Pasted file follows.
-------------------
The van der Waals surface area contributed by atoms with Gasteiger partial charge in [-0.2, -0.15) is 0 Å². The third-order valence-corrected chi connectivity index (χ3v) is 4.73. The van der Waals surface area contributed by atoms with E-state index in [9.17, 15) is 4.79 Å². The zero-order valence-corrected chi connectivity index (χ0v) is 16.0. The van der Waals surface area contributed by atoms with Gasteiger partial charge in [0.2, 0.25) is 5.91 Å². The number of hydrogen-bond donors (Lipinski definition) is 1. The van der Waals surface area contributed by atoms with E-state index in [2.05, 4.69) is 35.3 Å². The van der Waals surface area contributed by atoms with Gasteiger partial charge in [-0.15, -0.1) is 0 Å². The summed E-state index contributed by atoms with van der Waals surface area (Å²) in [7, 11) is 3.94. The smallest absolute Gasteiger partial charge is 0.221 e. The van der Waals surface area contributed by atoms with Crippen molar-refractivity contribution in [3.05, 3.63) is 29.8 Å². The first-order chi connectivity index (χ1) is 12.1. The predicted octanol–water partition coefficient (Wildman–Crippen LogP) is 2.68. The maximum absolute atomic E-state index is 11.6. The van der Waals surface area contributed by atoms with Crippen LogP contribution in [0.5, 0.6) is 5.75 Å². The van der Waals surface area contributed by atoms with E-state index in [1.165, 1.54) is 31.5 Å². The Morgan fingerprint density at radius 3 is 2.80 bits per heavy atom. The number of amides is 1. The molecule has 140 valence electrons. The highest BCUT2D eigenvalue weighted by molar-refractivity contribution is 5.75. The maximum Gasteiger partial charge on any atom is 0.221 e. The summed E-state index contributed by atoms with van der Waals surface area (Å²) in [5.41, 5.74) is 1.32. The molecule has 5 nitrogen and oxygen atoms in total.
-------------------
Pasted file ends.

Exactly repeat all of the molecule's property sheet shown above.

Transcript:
The van der Waals surface area contributed by atoms with Gasteiger partial charge in [-0.2, -0.15) is 0 Å². The third-order valence-corrected chi connectivity index (χ3v) is 4.73. The van der Waals surface area contributed by atoms with E-state index in [9.17, 15) is 4.79 Å². The zero-order valence-corrected chi connectivity index (χ0v) is 16.0. The van der Waals surface area contributed by atoms with Gasteiger partial charge in [0.2, 0.25) is 5.91 Å². The number of hydrogen-bond donors (Lipinski definition) is 1. The van der Waals surface area contributed by atoms with E-state index in [2.05, 4.69) is 35.3 Å². The van der Waals surface area contributed by atoms with Gasteiger partial charge in [-0.15, -0.1) is 0 Å². The summed E-state index contributed by atoms with van der Waals surface area (Å²) in [7, 11) is 3.94. The smallest absolute Gasteiger partial charge is 0.221 e. The van der Waals surface area contributed by atoms with Crippen molar-refractivity contribution in [3.05, 3.63) is 29.8 Å². The first-order chi connectivity index (χ1) is 12.1. The predicted octanol–water partition coefficient (Wildman–Crippen LogP) is 2.68. The maximum absolute atomic E-state index is 11.6. The van der Waals surface area contributed by atoms with Crippen LogP contribution in [0.5, 0.6) is 5.75 Å². The van der Waals surface area contributed by atoms with E-state index in [1.165, 1.54) is 31.5 Å². The Morgan fingerprint density at radius 3 is 2.80 bits per heavy atom. The number of amides is 1. The molecule has 140 valence electrons. The highest BCUT2D eigenvalue weighted by molar-refractivity contribution is 5.75. The maximum Gasteiger partial charge on any atom is 0.221 e. The summed E-state index contributed by atoms with van der Waals surface area (Å²) in [5.41, 5.74) is 1.32. The molecule has 5 nitrogen and oxygen atoms in total.